In its native ecosystem, ponytail palm grows as a small tree.

Some succulent plants and their friends do not mind being grown as houseplants. Ponytail palm, Beaucarnea recurvata, is one of those rare friends of succulents that actually prefers to be inside, at least during winter when they can be damaged by cool weather and moisture. Plants that are houseplants through winter and get moved out to the garden through summer should be protected from harsh direct exposure since their foliage is adapted to the home environment. Otherwise, ponytail palm likes the sunniest rooms in the house.

The weird distended caudex at the base of the stem is the most distinctive feature of the ponytail palm, which as actually neither a palm, nor outfitted with ponytails. However, almost like a palm, pruning a solitary top down will likely be fatal. (Pruning the terminal bud off the top of a palm will necessarily be fatal to the affected trunk.) Unlike (solitary) palms, ponytail palm can eventually develop multiple trunks, which can be pruned off if absolutely necessary.

In their natural environment, ponytail palms can get to be shade trees with sparse limbs terminating with tufts of narrow strap shaped leaves. Yet, as slowly growing houseplants confined to containers, they rarely get more than six feet tall after many years. They really need good drainage, and prefer to be watered only about twice to four times monthly.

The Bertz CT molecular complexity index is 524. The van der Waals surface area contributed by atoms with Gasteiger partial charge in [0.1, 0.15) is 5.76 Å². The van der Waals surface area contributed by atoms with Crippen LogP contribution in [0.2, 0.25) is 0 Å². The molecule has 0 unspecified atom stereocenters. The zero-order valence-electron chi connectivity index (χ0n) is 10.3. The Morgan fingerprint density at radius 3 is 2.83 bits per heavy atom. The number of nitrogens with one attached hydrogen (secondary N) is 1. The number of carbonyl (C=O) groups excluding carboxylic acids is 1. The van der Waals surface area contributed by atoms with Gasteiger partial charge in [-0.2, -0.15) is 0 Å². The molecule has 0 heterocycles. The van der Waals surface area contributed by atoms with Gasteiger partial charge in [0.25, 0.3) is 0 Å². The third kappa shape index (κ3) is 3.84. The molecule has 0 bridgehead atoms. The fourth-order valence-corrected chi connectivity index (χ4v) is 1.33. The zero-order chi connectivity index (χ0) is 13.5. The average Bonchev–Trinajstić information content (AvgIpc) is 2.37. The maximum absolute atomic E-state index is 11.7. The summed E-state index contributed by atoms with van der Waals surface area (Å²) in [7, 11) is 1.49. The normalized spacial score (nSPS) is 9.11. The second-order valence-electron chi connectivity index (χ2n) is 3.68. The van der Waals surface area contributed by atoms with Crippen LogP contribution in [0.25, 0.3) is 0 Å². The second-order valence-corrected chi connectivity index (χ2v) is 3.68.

13 thoughts on “Ponytail Palm

      1. Absolutely. I have what you have. The same thing you are showing in your photos. I have a large single one, and a cluster of them that were sold as “bonsai ” but are now not in a bonsai pot–there’s 5 or 6 of those in sore need of division, really. And I just got a third one with a cluster of 3 from Trader Joe’s of all places. I guess that I had better try to get them some brighter light although I shudder to think what might happen if I do. I will have more of them than I know what to do with.

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    1. The fanciest of hybrids are naturally sterile, although some of them produce a few seed. I have obtained seed from ‘Wyoming’, and have read of others obtaining seed from ‘Australia’. However, even if fancy hybrids produce a few seed, the seed may not be genetically stable. Of course, that could make growing such seed a bit more interesting, since the progeny could be surprisingly different from their parents. The simpler and less extensively bred sorts of Canna, particularly those with narrower floral parts, not only produce seed, but some produce an abundance of seed. Both my Canna musifolia and Canna edulis (or what resembles Canna edulis) do so splendidly.

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    1. If I remember correctly, I have seen only two bloom, both near Los Angeles. One was in Santa Monica, and the other was nearby, perhaps in Venice. They did not look happy. Their foliage was hanging limply below the foliage, which was already fading by the time I saw it. Is the bloom pretty?

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